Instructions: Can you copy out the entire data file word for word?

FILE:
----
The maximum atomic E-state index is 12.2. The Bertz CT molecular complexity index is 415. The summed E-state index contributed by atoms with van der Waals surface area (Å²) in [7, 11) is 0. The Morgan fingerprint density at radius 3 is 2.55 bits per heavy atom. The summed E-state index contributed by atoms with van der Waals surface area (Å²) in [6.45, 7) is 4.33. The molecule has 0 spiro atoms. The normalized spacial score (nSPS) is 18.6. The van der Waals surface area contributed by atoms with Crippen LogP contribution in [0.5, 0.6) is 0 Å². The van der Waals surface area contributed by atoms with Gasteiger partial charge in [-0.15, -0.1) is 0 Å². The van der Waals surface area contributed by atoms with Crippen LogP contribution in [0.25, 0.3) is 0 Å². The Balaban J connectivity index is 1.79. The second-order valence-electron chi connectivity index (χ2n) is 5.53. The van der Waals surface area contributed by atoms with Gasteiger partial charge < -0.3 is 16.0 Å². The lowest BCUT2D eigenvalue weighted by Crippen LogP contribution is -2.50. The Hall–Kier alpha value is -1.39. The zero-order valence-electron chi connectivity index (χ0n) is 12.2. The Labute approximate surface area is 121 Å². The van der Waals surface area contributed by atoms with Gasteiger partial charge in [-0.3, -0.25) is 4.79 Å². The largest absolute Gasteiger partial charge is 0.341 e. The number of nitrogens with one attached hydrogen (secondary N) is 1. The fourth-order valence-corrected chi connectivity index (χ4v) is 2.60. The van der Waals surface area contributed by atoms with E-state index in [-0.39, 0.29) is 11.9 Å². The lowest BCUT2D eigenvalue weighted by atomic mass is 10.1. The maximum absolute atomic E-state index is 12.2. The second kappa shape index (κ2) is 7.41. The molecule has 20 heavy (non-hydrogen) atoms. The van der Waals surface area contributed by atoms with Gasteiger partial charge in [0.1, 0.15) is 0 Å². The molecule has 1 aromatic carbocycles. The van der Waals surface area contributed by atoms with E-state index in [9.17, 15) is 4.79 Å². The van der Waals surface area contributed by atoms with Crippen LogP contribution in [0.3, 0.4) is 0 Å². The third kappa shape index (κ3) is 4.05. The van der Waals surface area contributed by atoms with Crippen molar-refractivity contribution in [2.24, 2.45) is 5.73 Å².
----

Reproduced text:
The maximum atomic E-state index is 12.2. The Bertz CT molecular complexity index is 415. The summed E-state index contributed by atoms with van der Waals surface area (Å²) in [7, 11) is 0. The Morgan fingerprint density at radius 3 is 2.55 bits per heavy atom. The summed E-state index contributed by atoms with van der Waals surface area (Å²) in [6.45, 7) is 4.33. The molecule has 0 spiro atoms. The normalized spacial score (nSPS) is 18.6. The van der Waals surface area contributed by atoms with Crippen LogP contribution in [0.5, 0.6) is 0 Å². The van der Waals surface area contributed by atoms with Gasteiger partial charge in [-0.15, -0.1) is 0 Å². The van der Waals surface area contributed by atoms with Crippen LogP contribution in [0.25, 0.3) is 0 Å². The Balaban J connectivity index is 1.79. The second-order valence-electron chi connectivity index (χ2n) is 5.53. The van der Waals surface area contributed by atoms with Gasteiger partial charge < -0.3 is 16.0 Å². The lowest BCUT2D eigenvalue weighted by Crippen LogP contribution is -2.50. The Hall–Kier alpha value is -1.39. The zero-order valence-electron chi connectivity index (χ0n) is 12.2. The Labute approximate surface area is 121 Å². The van der Waals surface area contributed by atoms with Gasteiger partial charge in [-0.3, -0.25) is 4.79 Å². The largest absolute Gasteiger partial charge is 0.341 e. The number of nitrogens with one attached hydrogen (secondary N) is 1. The fourth-order valence-corrected chi connectivity index (χ4v) is 2.60. The van der Waals surface area contributed by atoms with E-state index in [-0.39, 0.29) is 11.9 Å². The lowest BCUT2D eigenvalue weighted by atomic mass is 10.1. The maximum absolute atomic E-state index is 12.2. The second kappa shape index (κ2) is 7.41. The molecule has 20 heavy (non-hydrogen) atoms. The van der Waals surface area contributed by atoms with Gasteiger partial charge in [0.1, 0.15) is 0 Å². The molecule has 1 aromatic carbocycles. The van der Waals surface area contributed by atoms with E-state index in [9.17, 15) is 4.79 Å². The van der Waals surface area contributed by atoms with Crippen LogP contribution in [0.3, 0.4) is 0 Å². The third kappa shape index (κ3) is 4.05. The van der Waals surface area contributed by atoms with Crippen molar-refractivity contribution in [2.24, 2.45) is 5.73 Å².